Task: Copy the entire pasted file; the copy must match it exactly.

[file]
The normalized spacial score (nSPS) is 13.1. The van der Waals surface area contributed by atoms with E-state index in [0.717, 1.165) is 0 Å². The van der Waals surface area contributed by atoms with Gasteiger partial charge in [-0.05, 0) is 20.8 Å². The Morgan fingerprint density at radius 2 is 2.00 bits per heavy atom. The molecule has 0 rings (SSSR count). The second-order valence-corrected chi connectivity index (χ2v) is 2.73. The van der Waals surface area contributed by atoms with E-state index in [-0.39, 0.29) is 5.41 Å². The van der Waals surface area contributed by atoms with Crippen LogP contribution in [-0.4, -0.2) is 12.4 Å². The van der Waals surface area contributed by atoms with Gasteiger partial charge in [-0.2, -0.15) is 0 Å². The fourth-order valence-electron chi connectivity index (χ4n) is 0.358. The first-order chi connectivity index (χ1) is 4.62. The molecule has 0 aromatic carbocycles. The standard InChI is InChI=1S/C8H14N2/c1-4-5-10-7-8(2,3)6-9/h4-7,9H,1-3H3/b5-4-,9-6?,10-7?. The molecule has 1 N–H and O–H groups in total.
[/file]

The normalized spacial score (nSPS) is 13.1. The van der Waals surface area contributed by atoms with E-state index in [0.717, 1.165) is 0 Å². The van der Waals surface area contributed by atoms with Gasteiger partial charge in [-0.05, 0) is 20.8 Å². The Morgan fingerprint density at radius 2 is 2.00 bits per heavy atom. The molecule has 0 rings (SSSR count). The second-order valence-corrected chi connectivity index (χ2v) is 2.73. The van der Waals surface area contributed by atoms with E-state index in [-0.39, 0.29) is 5.41 Å². The van der Waals surface area contributed by atoms with Crippen LogP contribution in [-0.4, -0.2) is 12.4 Å². The van der Waals surface area contributed by atoms with Gasteiger partial charge in [-0.2, -0.15) is 0 Å². The fourth-order valence-electron chi connectivity index (χ4n) is 0.358. The first-order chi connectivity index (χ1) is 4.62. The molecule has 0 aromatic carbocycles. The standard InChI is InChI=1S/C8H14N2/c1-4-5-10-7-8(2,3)6-9/h4-7,9H,1-3H3/b5-4-,9-6?,10-7?. The molecule has 1 N–H and O–H groups in total.